Storytelling is an excellent way to learn. In fact, it’s probably the best way to learn. Each patient that comes for medical treatment has their story of signs, symptoms, and circumstances. But often and for certain, when their story is reduced to medical terms, it loses the significance. It is obvious that we are not listening.
One of my longtime friends has a younger brother who is in ICU with serious medical problems requiring the services of a neurosurgeon. Those of us who have experience in medicine usually think that a surgeon is a surgeon. His job is to cut out the offending symptom or disease. After that, they are really not interested in follow-up care or resulting medical issues from their surgical intervention. The surgeon generally does not want to be involved with the family because that is an unnecessary distraction. My friend was posting Facebook updates to her friends on her brother’s condition. She posted after one particularly scary night that the neurosurgeon saw her in the hall outside the ICU and came and gave her a hug. Wow! The comments posted (from medical personnel) all expressed nonbelief.
In the book Every Patient Tells a Story by Lisa Sanders, there are multiple examples of how the patient story is distorted when it is converted to medical terms. We miss all of the social and behavioral flags the patient or family member is sending. We have only to consider the uptick in violence at our hospitals to know this is true. Training for violence in the workplace for hospital employees and staff has been nominal at the best. Most facilities confine it to watching a mandatory video. So how are we surprised when the patient’s son, who has heard from his mom’s physician she has terminal cancer, shows up in her room with a gun?
The second part of the patient’s story is how the diagnosis is delivered. The patient must be a part of the story. It must be understandable or the patient may reject the treatment or go in search of a different result. It must be something the patient can incorporate into daily life. A personal example occurred to my husband after his deep vein thrombosis (DVT) last year. He was not a candidate for the new drugs advertised on television and has to depend on Coumadin/warfarin for his blood thinner. His voluminous instructions for maintenance centered on the stabilized vitamin K in his diet. But no physician knew how to achieve daily stabilized vitamin K. He sought instruction from the internet because none of the specialists or family medicine physicians could help. They absolutely did not know. And why didn’t they know? You would think a hematologist would listen to her patients and find out how they succeeded or failed keeping their lab values consistent. The medical part of this story is only the numbers. If the lab value is too high, you have failed. If the lab value is too low, you have failed. And this story can be repeated for so many other patients with different pathologies.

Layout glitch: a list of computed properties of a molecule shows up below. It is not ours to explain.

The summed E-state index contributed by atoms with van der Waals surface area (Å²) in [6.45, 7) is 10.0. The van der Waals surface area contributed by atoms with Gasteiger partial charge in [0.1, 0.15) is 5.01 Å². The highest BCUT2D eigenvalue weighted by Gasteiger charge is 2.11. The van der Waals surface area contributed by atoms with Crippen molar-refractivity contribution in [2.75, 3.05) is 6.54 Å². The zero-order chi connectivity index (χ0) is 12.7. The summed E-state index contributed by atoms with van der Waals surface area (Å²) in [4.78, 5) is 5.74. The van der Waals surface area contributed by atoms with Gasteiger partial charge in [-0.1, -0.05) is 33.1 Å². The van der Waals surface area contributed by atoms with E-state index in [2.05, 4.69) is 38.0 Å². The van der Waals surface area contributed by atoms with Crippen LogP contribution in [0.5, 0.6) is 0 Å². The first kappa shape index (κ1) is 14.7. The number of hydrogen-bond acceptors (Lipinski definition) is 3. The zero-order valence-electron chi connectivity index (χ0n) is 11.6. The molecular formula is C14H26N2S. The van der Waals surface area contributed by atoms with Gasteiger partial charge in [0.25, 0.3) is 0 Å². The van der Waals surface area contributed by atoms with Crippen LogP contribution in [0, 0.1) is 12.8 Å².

Suicide rates have escalated significantly among hospitalized patients. The Joint Commission has issued Sentinel Event Report #56 to alert healthcare facilities of this very serious threat. Are the flags missing here as we listen to the patient’s story? How many flags do we have to miss before action is taken? Flags can be everywhere. I am constantly reminded of the student who reported that he was the only male in the emergency room at night and he was regularly called upon to subdue patients. He told me he quit because he was tired of wrestling drug overdoses.
We are slowly recognizing that we need listen with purpose and to respond differently to the patient story. New training is on the horizon and the first wave is Non-violent Crisis Intervention. It includes how to identify behaviors that can lead to a crisis and how to effectively respond to prevent escalation. Verbal and nonverbal techniques for diffusing hostility could prevent violence. We must know how to asses risk levels. We need change and it starts with listening to the patient story.